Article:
This very special benefit concert and the festival's only exclusively acoustic programme will act as the rich denouement of a day devoted to investigating themes related to archaeoacoustics. Antiquity specialist Iegor Reznikofff will perform a programme consisting of selections of Early Gregorian chant (4th-11th Century) and his own composition, "Cantata Grand Magnificat". The performance features Reznikoff's exploration (with his unamplified voice) of the resonant properties of the space, which served as a chapel when the Kunstquartier was still used as a hospital.
Reznikoff gave his first concerts in the field of ancient Christian chant in 1975. Today world renowned, his fundamentally new interpretations of these ancient chants as well as his theoretical and historical research have since greatly influenced the understanding and interpretation of ancient Christian chants at large and that of Gregorian chant in particular. Above all he should be credited with the rebirth of the solo performance of many of these chants.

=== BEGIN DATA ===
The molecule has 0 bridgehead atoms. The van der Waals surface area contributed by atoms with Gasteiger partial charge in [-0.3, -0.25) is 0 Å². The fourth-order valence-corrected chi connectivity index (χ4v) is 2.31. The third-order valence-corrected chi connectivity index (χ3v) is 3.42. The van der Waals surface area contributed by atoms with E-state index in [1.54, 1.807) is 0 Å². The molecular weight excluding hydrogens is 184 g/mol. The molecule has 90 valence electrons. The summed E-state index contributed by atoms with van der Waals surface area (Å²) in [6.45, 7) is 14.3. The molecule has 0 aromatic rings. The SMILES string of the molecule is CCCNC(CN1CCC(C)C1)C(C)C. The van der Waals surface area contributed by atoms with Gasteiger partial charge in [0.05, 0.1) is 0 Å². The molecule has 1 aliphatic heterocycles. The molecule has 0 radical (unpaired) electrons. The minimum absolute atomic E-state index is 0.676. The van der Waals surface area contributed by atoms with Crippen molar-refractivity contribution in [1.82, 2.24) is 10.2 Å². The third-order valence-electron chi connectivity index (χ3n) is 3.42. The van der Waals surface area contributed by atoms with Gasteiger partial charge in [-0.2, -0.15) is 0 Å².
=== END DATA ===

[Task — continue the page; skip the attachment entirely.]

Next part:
All proceeds from the concert's ticket sales will be donated to Caritas International for aiding refugees in Syria and Iraq. Please note that as this is a Benefit Concert, it is not included in any festival pass or accreditation.
The concert rounds off a full day of discourse programme events on the archaeology of sound in the same room, featuring lectures by Reznikoff himself as well as by Paul Devereux and Rupert Till, other leading figures in the field. The programme, which runs from 12h-17h, will also include an interdisciplinary panel discussion.
Iegor Reznikoff is a well-known specialist in ancient music/early Christian chant and acoustic archaeology, with an interest in prehistoric caves and Romanesque and Gothic churches. His work — encompassing architectural and corporal resonance, sound therapy, ethnomusicology, and ancient music practices — is credited with helping to create a new concepts and approaches in sound anthropology.